There has recently been a lot of research into the UCE or material carbon emissions (MCE) of large buildings, but not much research into low-rise residential construction. In the new EMBARC study, a team led by Chris Magwood of Builders for Climate Action, in collaboration with Passive Buildings Canada, looked at over 500 as-built single-detached, semi-detached, and townhouses. While the data and the houses are Canadian, they are not dissimilar from homebuilder houses in the U.S. in cooler climatic regions.

EMBARC study methodology diagram


The researchers examined 59 different floor plans and entered data into a spreadsheet application called BEAM (building emission accounting for materials), which counts up the emissions from raw material acquisition (A1), transportation to the manufacturing facility (A2), and manufacturing (A3), or "cradle to gate" emissions. These are the MCEs.

Carbon emissions
Carbon emission categories.

World Green Building Council

Interestingly, they do not include A4 (transport to site) or A5 (the construction process) which I would have thought were significant contributors to the full upfront carbon picture. When asked about this, Magwood told Treehugger:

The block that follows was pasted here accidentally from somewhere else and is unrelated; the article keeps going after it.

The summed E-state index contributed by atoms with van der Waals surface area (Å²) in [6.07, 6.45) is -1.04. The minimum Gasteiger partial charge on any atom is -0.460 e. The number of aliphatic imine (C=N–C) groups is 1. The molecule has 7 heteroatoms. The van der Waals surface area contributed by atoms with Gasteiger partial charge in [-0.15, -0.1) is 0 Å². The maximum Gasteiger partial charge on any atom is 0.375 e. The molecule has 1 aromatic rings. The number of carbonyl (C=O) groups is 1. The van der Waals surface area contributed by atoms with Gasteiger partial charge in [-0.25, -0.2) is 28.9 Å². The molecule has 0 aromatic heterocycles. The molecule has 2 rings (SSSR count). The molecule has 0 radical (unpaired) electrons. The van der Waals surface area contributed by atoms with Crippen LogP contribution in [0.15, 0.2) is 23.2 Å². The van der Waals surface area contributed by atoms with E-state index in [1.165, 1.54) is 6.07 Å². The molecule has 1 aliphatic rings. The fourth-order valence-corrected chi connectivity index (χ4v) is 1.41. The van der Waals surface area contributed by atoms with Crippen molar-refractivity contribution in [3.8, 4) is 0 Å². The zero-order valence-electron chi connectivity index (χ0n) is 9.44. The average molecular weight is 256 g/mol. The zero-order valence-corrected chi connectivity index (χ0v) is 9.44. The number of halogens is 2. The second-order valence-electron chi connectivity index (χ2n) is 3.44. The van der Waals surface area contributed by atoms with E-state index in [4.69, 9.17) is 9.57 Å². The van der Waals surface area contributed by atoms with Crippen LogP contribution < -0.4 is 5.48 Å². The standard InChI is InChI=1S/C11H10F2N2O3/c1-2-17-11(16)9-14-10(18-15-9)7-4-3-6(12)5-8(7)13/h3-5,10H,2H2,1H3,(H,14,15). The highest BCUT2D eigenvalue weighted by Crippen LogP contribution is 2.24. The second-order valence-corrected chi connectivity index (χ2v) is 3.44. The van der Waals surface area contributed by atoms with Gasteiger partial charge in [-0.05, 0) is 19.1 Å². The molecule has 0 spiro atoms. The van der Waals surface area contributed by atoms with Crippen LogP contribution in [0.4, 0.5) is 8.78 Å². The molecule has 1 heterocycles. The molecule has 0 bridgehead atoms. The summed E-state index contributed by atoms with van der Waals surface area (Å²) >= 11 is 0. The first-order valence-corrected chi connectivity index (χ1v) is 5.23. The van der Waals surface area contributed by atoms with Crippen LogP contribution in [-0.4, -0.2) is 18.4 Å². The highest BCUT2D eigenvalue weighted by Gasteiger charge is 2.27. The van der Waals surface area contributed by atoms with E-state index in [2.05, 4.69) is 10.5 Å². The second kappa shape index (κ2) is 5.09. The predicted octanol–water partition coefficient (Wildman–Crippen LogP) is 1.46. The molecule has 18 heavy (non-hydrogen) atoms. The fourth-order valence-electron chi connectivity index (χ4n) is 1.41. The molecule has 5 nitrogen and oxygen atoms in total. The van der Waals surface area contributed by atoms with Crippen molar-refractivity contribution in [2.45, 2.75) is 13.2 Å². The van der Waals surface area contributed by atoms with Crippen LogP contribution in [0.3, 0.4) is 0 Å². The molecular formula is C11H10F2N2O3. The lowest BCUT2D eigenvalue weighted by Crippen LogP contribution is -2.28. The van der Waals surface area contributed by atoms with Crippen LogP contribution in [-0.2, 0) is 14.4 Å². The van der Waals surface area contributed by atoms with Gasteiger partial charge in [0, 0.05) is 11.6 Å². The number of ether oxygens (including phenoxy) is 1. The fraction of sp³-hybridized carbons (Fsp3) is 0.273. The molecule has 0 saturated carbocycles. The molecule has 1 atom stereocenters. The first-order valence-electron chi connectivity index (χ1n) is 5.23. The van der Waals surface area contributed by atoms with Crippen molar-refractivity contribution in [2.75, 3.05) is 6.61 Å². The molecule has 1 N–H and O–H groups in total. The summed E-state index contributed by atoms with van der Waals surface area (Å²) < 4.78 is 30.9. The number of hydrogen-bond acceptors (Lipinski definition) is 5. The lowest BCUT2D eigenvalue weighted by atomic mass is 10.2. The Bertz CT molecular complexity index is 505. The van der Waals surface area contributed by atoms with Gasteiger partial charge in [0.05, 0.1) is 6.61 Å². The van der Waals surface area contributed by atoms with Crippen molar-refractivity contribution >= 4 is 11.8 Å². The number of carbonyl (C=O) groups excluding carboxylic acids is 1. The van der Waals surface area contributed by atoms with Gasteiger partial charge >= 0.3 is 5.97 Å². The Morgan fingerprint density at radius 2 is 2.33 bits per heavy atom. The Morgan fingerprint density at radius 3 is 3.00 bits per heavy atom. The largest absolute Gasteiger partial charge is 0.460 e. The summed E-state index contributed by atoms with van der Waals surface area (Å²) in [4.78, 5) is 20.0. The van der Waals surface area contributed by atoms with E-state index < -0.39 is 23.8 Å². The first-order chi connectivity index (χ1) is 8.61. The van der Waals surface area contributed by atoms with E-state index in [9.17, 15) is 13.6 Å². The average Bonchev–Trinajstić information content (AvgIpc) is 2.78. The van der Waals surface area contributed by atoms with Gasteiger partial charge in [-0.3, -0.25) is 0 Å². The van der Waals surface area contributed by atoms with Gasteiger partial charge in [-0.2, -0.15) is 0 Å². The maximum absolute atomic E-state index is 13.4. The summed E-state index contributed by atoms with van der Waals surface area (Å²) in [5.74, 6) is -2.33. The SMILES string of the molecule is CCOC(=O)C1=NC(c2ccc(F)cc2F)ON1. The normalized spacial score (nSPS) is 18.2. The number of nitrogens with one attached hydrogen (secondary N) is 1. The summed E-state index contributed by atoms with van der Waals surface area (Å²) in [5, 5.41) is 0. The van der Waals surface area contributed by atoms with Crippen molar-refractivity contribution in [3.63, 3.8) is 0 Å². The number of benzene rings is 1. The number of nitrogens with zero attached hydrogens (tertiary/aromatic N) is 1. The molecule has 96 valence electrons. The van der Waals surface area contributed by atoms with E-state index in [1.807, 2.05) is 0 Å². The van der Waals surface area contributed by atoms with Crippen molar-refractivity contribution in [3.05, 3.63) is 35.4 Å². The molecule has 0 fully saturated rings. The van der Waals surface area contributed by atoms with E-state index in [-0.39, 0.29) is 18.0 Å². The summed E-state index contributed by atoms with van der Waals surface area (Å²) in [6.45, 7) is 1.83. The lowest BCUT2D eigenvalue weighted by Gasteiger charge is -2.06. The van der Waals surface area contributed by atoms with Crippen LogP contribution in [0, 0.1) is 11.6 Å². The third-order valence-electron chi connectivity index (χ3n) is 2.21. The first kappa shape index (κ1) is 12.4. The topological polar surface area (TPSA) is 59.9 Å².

Two reasons they weren't included: They are much less significant than might be expected (3-6% of total emissions), and it's impossible to estimate them accurately. I did a deep dive for my thesis and found that the assumptions in the LCA softwares I was sampling were typically 50 to 150% wrong in their estimations compared to an actual analysis of how materials move around. So although it is definitely important to consider A4 and A5, it's not something that a broad study or a tool can do with anything approaching meaningful accuracy.

They also didn't include mechanical, electrical, plumbing, surface finishes, fixtures and appliances, millwork and carpentry, or exterior site work because there was insufficient reliable data. The researchers note these could double the impact of home construction.